By Blake O’Connor and Ugur Nedim
There is a new craze sweeping the world that has made its way to Australia, and it has police and professional clowns hopping mad. Even McDonalds’ main man, the one and only Ronald, has been forced into hiding.
The craze has people dressing up as clowns and roaming the streets to shock men, women and children.
No laughing matter
However, many of the incidents go way beyond an innocent practical joke, and have authorities have warning people to exercise extreme caution.
One man in Victoria was recently arrested after he allegedly terrorised a woman in a McDonalds drive through whilst dressed up as a clown and armed with an axe.
And at least four teenagers dressed in clown costumes were seen outside Elsternwick Primary School trying to scare children, with one reportedly in possession of a baseball bat.
Vigilante clown hunters
The craze has resulted in the formation of ‘clown hunting groups’, which aim to locate and perform citizens’ arrests upon would-be attackers.
Queensland Police Minister Bill Byrne has condemned the craze as ‘disgraceful’, publicly declaring that police will exercise a zero tolerance approach towards the conduct.
The craze reportedly originated in South Carolina, United States as clowns were reportedly spotted attempting to lure children into the woods. The reports led to hundreds of students at Pennsylvania State University swarming surrounding campus streets to carry out a mass clown hunt.
The events have had an impact upon the professional clown community, with the owner of Melbourne-based clown hire business, Comedy Clowns, stating:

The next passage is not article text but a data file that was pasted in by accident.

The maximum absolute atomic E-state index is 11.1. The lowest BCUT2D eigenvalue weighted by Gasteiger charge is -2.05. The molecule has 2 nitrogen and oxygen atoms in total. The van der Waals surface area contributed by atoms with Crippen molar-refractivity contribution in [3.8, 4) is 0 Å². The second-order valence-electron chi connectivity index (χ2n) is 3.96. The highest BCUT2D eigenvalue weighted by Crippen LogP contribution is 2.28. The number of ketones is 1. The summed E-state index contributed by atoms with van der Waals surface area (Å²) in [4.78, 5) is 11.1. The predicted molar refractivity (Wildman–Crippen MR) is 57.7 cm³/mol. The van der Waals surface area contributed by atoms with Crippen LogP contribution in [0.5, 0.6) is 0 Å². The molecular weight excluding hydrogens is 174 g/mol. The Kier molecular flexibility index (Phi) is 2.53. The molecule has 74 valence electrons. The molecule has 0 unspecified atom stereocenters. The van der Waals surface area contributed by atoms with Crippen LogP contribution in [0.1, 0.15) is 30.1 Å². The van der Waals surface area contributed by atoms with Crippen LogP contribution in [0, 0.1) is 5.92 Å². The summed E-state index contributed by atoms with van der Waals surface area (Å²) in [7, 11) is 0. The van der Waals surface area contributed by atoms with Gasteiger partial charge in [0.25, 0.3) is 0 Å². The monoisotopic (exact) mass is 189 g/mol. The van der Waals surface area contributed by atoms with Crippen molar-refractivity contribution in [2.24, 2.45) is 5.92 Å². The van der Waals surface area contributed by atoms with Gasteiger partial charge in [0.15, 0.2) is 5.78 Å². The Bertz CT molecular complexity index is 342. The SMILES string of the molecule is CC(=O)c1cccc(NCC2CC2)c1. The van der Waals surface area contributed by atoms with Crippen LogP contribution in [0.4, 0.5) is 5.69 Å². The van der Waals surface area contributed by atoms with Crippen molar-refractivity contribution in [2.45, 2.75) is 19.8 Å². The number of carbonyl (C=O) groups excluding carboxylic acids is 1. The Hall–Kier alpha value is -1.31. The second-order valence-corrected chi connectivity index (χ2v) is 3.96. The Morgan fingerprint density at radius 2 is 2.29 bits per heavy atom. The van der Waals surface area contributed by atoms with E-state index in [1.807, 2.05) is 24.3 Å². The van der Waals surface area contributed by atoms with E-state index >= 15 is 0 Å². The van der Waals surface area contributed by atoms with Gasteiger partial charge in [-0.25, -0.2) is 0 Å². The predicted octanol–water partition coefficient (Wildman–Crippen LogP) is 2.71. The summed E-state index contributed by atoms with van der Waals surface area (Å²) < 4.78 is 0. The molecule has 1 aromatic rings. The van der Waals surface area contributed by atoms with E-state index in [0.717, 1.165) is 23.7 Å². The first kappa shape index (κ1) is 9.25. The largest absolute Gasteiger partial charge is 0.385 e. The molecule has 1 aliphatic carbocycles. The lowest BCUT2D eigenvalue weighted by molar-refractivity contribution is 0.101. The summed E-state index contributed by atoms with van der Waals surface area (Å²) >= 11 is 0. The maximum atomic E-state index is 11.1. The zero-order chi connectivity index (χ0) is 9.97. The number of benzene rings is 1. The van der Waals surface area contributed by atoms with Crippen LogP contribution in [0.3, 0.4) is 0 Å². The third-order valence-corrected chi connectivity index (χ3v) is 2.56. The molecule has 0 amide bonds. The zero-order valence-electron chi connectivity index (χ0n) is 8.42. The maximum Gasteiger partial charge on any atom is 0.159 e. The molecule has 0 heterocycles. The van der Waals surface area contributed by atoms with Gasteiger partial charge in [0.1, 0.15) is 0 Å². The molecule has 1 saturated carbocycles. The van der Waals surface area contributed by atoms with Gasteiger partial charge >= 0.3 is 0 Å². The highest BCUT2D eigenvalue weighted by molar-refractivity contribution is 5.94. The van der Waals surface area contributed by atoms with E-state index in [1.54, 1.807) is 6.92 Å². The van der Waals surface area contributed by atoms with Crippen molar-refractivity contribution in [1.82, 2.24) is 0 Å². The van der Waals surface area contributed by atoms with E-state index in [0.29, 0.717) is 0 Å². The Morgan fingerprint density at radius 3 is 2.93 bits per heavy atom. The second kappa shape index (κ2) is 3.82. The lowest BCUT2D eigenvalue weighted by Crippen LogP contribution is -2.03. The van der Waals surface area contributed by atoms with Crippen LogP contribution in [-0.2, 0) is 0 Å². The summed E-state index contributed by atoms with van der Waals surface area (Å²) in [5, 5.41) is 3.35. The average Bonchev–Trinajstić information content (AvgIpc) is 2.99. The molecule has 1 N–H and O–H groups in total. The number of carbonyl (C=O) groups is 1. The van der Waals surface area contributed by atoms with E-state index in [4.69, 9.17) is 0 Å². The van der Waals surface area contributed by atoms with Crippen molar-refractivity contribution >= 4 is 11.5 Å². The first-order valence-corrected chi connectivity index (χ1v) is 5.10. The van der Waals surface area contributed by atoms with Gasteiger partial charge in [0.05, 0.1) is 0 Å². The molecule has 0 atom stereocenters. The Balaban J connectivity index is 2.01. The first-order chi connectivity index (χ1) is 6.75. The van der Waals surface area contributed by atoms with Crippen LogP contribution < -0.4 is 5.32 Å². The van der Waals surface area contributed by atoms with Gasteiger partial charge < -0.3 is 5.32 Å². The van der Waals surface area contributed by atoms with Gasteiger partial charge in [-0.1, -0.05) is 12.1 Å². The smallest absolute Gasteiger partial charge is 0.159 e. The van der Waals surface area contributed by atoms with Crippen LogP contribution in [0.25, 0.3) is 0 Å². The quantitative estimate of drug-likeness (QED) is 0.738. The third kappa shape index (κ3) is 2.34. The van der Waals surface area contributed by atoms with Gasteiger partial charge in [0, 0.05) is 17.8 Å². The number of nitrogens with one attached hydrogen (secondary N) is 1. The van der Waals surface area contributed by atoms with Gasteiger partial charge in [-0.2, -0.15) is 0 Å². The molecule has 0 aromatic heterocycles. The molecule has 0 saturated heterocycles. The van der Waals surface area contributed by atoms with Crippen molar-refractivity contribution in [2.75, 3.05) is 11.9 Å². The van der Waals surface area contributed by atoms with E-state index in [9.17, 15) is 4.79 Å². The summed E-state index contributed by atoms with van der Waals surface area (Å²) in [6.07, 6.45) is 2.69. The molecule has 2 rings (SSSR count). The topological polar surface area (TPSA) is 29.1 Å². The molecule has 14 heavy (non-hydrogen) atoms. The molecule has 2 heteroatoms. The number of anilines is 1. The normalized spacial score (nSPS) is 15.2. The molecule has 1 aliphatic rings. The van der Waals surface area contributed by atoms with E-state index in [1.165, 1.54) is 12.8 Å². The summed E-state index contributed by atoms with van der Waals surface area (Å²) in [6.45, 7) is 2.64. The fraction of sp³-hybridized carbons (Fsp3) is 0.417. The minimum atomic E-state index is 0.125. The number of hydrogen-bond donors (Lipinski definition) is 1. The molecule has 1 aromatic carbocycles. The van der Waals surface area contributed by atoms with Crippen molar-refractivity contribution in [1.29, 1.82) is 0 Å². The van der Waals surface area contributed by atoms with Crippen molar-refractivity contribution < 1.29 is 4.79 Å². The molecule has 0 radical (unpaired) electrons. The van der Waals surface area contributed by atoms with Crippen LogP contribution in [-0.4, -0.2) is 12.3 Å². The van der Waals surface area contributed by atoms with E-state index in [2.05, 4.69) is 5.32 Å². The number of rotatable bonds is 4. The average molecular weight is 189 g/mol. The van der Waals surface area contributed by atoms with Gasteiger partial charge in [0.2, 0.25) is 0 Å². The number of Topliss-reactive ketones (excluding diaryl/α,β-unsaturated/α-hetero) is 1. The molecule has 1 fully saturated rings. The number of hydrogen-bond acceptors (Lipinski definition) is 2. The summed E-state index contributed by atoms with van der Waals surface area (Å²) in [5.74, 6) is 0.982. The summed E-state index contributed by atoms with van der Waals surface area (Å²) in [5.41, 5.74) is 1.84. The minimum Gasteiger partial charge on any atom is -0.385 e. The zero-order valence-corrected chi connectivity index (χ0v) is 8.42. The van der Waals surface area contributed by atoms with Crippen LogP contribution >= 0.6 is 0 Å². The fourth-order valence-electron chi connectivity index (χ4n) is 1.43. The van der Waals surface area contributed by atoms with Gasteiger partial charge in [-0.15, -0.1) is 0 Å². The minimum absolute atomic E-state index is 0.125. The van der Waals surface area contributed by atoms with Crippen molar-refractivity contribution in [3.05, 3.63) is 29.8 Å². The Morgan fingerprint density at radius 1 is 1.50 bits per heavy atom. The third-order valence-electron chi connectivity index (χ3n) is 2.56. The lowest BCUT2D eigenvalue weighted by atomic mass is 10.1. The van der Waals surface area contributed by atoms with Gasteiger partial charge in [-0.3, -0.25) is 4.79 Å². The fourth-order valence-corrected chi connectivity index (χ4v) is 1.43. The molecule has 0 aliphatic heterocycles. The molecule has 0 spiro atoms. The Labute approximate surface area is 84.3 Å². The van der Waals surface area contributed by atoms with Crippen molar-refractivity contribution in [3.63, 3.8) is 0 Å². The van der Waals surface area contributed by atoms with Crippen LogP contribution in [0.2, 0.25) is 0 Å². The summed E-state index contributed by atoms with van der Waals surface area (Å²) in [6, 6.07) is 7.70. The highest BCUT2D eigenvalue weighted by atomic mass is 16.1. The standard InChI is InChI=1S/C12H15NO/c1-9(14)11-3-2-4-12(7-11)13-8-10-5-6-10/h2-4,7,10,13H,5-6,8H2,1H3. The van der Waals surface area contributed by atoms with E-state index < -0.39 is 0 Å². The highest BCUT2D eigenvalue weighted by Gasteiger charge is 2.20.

“This craze has been the worst publicity for clowns I have ever seen. As soon as I saw the first video of the clown with the knife, I thought I’d have to hang up my costumes”.
A criminal offence?
Section 61 of the Crimes Act 1900 (NSW) contains the offence of ‘common assault’, which is any deliberate or reckless act that causes another person to apprehend immediate and unlawful personal violence.
Importantly, a person does not need to touch another to be guilty – causing them to fear immediate violence is enough. The offence would normally capture the act of approaching another person, whether disguised or not, and causing them to fear for their safety.
The maximum penalty is two years’ imprisonment.
In addition, section 114(1)(c) of the Act states that:
“Any person who has his or her face blackened or otherwise disguised, or has in his or her possession the means of blacking or otherwise disguising his or her face, with intent to commit an indictable offence … shall be liable to imprisonment for a period of seven years”
A person will normally be guilty if the prosecution is able to prove they intended to commit a serious offence, such as a larceny (stealing) or robbery.
So while dressing up in a clown costume to scare members of the public may seem harmless to some, it can carry serious consequences under the criminal law.